This whole business has made a lot of noise all over the world and will end up being very costly for and damaging to the Judiciary Branch.

In my opinion, this Note will not be implemented. The defendants will not trust the attorney once they realize that he/she has been selected by the government. Not only will these ten lawyers not have time to get to all security-related cases, but [what’s worse is that] they have never done any human rights work at all. These cases require time, expertise, and experience. Also, they are under no obligation to accept these cases and no one can force them to do so. These colleagues will refrain from taking on these cases for fear of negative publicity.

Ultimately, because of this Note and the resulting lack of representation, political defendants will not have an attorney.


Mohammad Hossein Aghassi: A government-appointed lawyer cannot be selected to represent individuals opposing that same government

Like other attorneys at law, I am also of the belief that this is in contravention with the Constitution. Mr. Motahhari expressly announced at the Bar Association’s independence ceremonies that this Note has been amended to Article 48 without the knowledge of the Majless. Naturally if this Note is implemented, it will constitute an unfair financial advantage for the designated lawyers, and will mean preventing individuals from retaining an attorney of their choosing, a concept that has been prohibited by law. Further, Principle 35 of the Constitution, which provides for the people’s right to hire an attorney of their choice, is violated by this Note. These are instances that can be said to constitute authoritarianism on the part of the relevant governmental bodies.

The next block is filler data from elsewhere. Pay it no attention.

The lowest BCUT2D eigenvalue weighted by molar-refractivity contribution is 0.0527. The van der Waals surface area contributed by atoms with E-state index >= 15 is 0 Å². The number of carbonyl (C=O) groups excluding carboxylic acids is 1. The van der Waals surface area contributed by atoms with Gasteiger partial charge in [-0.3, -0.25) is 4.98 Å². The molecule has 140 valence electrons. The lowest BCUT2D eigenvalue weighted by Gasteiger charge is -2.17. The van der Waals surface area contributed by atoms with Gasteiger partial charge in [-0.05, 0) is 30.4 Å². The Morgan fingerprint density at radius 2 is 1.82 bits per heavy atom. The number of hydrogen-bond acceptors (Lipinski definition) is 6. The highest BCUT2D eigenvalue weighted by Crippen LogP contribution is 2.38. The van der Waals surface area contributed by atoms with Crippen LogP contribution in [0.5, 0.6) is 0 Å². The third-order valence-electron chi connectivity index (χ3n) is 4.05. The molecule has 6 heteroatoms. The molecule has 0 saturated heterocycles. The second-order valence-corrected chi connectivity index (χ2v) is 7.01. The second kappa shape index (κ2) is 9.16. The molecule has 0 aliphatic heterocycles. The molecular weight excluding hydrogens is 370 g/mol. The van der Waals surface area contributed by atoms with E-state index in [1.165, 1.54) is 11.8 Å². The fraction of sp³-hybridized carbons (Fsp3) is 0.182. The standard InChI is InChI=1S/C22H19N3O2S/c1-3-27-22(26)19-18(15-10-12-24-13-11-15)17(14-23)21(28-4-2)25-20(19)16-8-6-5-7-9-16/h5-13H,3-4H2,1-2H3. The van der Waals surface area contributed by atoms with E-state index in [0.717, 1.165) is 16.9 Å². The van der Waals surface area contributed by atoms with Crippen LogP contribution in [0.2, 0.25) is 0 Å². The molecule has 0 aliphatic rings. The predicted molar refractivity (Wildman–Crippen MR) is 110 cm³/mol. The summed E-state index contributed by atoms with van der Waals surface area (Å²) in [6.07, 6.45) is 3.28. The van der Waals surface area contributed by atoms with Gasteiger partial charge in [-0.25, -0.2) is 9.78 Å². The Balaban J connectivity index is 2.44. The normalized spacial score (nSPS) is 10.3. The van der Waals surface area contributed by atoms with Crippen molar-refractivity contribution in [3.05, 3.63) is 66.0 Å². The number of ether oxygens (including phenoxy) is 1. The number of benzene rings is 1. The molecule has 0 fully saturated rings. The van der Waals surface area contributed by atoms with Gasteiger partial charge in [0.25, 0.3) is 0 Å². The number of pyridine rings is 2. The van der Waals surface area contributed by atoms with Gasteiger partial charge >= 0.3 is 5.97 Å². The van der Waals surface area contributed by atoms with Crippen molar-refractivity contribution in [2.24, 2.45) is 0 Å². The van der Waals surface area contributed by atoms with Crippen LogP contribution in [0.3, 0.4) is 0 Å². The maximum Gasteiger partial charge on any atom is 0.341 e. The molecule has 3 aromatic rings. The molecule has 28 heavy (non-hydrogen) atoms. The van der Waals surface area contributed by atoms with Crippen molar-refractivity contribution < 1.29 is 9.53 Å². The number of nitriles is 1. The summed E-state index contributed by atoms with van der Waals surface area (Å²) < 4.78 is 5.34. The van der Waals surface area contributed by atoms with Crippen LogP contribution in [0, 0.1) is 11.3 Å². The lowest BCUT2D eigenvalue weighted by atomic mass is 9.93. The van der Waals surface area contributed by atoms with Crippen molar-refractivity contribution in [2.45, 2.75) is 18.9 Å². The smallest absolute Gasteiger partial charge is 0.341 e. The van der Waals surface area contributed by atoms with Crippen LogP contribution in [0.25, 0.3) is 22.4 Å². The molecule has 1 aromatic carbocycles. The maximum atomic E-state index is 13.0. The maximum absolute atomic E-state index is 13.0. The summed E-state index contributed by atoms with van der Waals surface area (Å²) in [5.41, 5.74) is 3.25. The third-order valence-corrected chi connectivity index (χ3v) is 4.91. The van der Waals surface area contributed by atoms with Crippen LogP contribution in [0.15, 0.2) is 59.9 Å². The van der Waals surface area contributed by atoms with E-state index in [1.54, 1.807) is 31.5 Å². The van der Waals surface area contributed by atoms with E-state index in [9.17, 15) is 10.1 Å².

I, along with other attorneys who have been active in this area of the law for years, are not considered to be “members of their exclusive club”, because the objective in political and security-related cases is for them to try individuals any way they wish, and they do not want information about the case or about the defendant’s defense to get out; the authorities worry that such leaks are counter to and disruptive of their arbitrary actions.

What has been devised, therefore, is only for those attorneys that are trusted to act pursuant to the regime’s ideology and wishes, to have access to such cases and trials.